Hello, Melancholic! Vol. 1

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Hello, Melancholic! Vol. 1

Hello, Melancholic! Vol. 1

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Berserk Button: Hibiki-sempai aggressively calls Minato a "jerk" when she pointed out that their playing with pros instead of having fun playing music was the same mindset her father had. So we have the odd situation of a yuri story where the yuri isn’t terribly well done, but the rest of the story is rather good. I really like the band aspect and the other members are a nice addition to the cast - there are a ton of fun moments amidst all the anxiousness.

Estou aqui novamente para comentar sobre mais um romance divertido que li recentemente. E esse foi bem curto.La sempai Hibiki, es parte del club de música, únicamente que este no puede concretarse del todo debido al número de integrantes, en especial por su deseo de querer participar en un festival, es que trata de reclutar a Minato; sin embargo esta cuenta con un trauma al participar en público, debido a su anterior aparición en una orquesta. Stop me if you've heard this one before: a mopey, socially anxious teenager just can't find the courage to make friends. They're kind and friendly at heart, but feel like an outcast from others who make friends much more easily. Then, out of the blue, a quirky girl their age suddenly appears to sweep them off their feet, encourage them to break out of their shell, and experience the thrills of adolescence they never believed were possible. It's about as standard a setup as you can get with this kind of coming-of-age romantic drama, and I'm certainly not going to pretend it's suddenly fresh and new just because the awkward lead in Hello, Melancholic! is also a girl. This is by and large an extremely familiar story – but that doesn't mean it can't be a good one if told well, and through this first volume, this series is a firmly charming riff on the formula. Seven Seas Licenses The Muscle Girl Next Door, 'Hello, Melancholic!', Witches Manga". Anime News Network. June 30, 2021 . Retrieved July 17, 2023. In my view, music and romance harmonize seamlessly because music has the power to convey the most genuine emotions, surpassing the limitations of mere words. Shrinking Violet: Minato is an awkward tall girl who constantly felt that she was being a bother to the other girls.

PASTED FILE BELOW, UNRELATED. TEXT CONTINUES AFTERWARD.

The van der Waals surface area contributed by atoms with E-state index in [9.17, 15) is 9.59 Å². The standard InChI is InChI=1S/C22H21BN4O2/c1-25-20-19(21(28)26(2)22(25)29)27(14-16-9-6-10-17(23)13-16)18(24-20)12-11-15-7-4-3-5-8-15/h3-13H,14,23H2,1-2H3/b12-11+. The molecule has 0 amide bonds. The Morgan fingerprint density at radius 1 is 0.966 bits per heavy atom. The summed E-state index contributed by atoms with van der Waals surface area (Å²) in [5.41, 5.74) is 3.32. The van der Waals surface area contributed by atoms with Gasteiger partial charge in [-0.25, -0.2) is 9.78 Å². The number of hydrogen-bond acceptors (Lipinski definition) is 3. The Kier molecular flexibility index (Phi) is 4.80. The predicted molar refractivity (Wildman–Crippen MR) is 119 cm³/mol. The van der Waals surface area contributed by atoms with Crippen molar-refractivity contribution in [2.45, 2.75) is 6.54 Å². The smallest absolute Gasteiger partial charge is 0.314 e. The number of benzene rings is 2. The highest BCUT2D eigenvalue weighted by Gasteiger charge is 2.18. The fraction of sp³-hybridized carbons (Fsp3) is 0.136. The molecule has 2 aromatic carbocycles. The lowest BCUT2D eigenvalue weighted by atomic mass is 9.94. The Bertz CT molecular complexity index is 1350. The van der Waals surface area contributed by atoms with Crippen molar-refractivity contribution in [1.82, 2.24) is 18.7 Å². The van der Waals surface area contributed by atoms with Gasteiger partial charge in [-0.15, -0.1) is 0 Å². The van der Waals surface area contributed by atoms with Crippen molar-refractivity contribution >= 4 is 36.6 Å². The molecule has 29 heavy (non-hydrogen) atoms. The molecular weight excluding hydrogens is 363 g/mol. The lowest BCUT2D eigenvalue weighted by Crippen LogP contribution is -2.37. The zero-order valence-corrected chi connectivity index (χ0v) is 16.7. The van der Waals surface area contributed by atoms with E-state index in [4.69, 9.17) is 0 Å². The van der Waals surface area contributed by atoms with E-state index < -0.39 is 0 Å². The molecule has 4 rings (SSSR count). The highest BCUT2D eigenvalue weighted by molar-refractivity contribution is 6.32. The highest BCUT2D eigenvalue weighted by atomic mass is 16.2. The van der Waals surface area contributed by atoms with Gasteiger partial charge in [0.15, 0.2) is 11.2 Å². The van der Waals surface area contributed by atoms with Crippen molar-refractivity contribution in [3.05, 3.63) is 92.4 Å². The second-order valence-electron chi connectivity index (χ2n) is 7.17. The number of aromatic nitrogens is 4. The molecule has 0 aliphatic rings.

Asano Minato is hiding in plain sight. She’s tall, but she’s very quiet, and very withdrawn. She keeps her hair over her face and her head down. It’s not hard to see that she’s avoiding being seen. While eating lunch alone in her secret spot, she hears what is obviously an instrument. She immediately wonders why, since this high school doesn’t have a band. She knows that…because that’s why she transferred here. Which is good, because this is a comic book about music, which is a pretty challenging thing to get by in a purely visual medium, especially with the frankly eclectic makeup of Hibiki's band – drums, trombone, flute, bass, and a single member pulling triple duty on piano, saxophone, and guitar. It's an odd mix of instruments that I imagine would end up sounding like some kind of jazz fusion, but the series never really gets into the nitty and/or gritty of them composing or practicing music. About the deepest you're really going to get here is the first chapter title being a possible reference to a song by The Pillows, because otherwise music here is strictly a means of building character relationships. Band or music nerds looking for a deep dive into the particulars of high school musicians composing or practicing music should best look elsewhere.Dark and Troubled Past: Minato used to be an enthusiastic trombone player until she was chosen to play in a competitive team over an upperclassman. Because of that, she was relentlessly bullied by her bandmates until she decided to give up on music. A lot of that comes from Minato herself, and specifically how the series makes her character feel real and relatable beyond her archetypal traits. Her tall figure, uncombed mop of hair, and stiff body language make her stand out among the clean and casual cast around her, perfectly emphasizing her anxiety over attracting attention. Pretty much any time she's standing up, she's also hunched over, arms hugging into her chest as if to take up as little space as possible – there's even mention of the awkwardly fast walk that seems to be universal among clumsy nerds across the world. The only time she ever stands up straight, unashamed of her full size, is when she's lost in playing her trombone, excellently articulating how music allows her to express herself where words fail. While on a purely technical level Yayoi Ohsawa's art is fairly average, the attention to body language goes a long way in characterizing Minato and her compatriots, and making them feel real to the reader.



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